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Scientists Figure Out Why Wombats Have Cube Shaped Poop

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Scientists investigated why wombat poops are cube. This month, they presented their findings at the American Physical Society's Division of Fluid Dynamics 71st Annual Meeting.   ( Pixabay )

A team of scientists from the Georgia Institute of Technology set out to investigate why Australia's wombats produce cube-shaped poop.

At the American Physical Society's Division of Fluid Dynamics 71st Annual Meeting, Patricia Yang, a postdoctoral fellow in mechanical engineering, and her colleagues presented their findings of the mechanics that lead to the marsupials' oddly-shaped droppings.

Wombats And Their Oddly-Shaped Poops

"The first thing that drove me to this is that I have never seen anything this weird in biology. That was a mystery," said Yang who studied hydrodynamics of fluids in the bodies of animals. "I didn't even believe it was true at the beginning. I Googled it and saw a lot about cube-shaped wombat poop, but I was skeptical."

In nature, anything cube-shaped is considered a rarity. For an item to be a cube — whether it be food or an architecture — it has to be molded or cut. Wombats are the only species known to produce cubes organically.

Wombats are territorial animals; they stack their oddly-shaped poop like bricks to mark their home ranges. Because the creatures have poor eyesight, they pile their stacks of poop on prominent places where it can easily be found.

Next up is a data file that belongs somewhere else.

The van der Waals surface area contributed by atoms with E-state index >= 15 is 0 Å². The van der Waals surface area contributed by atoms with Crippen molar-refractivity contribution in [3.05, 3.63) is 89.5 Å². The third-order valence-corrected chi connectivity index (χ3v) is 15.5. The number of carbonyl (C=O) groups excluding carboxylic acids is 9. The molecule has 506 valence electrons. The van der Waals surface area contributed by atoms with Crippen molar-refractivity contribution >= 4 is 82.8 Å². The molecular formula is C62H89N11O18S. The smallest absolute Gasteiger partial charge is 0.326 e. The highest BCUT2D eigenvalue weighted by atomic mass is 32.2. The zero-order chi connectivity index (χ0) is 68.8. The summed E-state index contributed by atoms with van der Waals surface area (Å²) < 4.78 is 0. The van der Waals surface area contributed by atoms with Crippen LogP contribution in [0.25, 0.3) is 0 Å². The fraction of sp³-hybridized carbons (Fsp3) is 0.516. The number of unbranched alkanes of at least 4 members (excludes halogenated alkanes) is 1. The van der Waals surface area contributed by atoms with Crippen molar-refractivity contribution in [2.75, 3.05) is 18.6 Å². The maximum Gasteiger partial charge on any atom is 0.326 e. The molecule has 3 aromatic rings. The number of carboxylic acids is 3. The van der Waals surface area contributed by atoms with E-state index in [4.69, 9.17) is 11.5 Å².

Moreover, wombats use their poop to communicate with other wombats. The more poop is produced and compiled in one place, the better the chance it can attract other wombats to engage with and communicate.

That is why, for wombats, having cube-shaped poops that can be stacked and not roll away are very integral to their lives.

Why Are Wombats Poop Cube?

In a new study, Yang and colleagues sought the answer to the mystery of wombats' cube-shaped poop by looking at the animals' digestive tracts. They were able to obtain corpses of wombats that were euthanized following motor vehicular collisions and examined the animals' intestines.

They found that wombat excrement turns from liquid to solid near the end of the intestines where it does not stretch evenly. The last part allows the poop to be shaped into cubes.

"Wombat intestines have periodic stiffness, meaning stiff-soft-stiff-soft, along the circumference to form cubical feces," explained Yang to The Guardian.

Yang said that the information is useful for both fields of biology and engineering. The researchers hope that the study will make way for the development of a third process of manufacturing cube-shaped items more efficiently.

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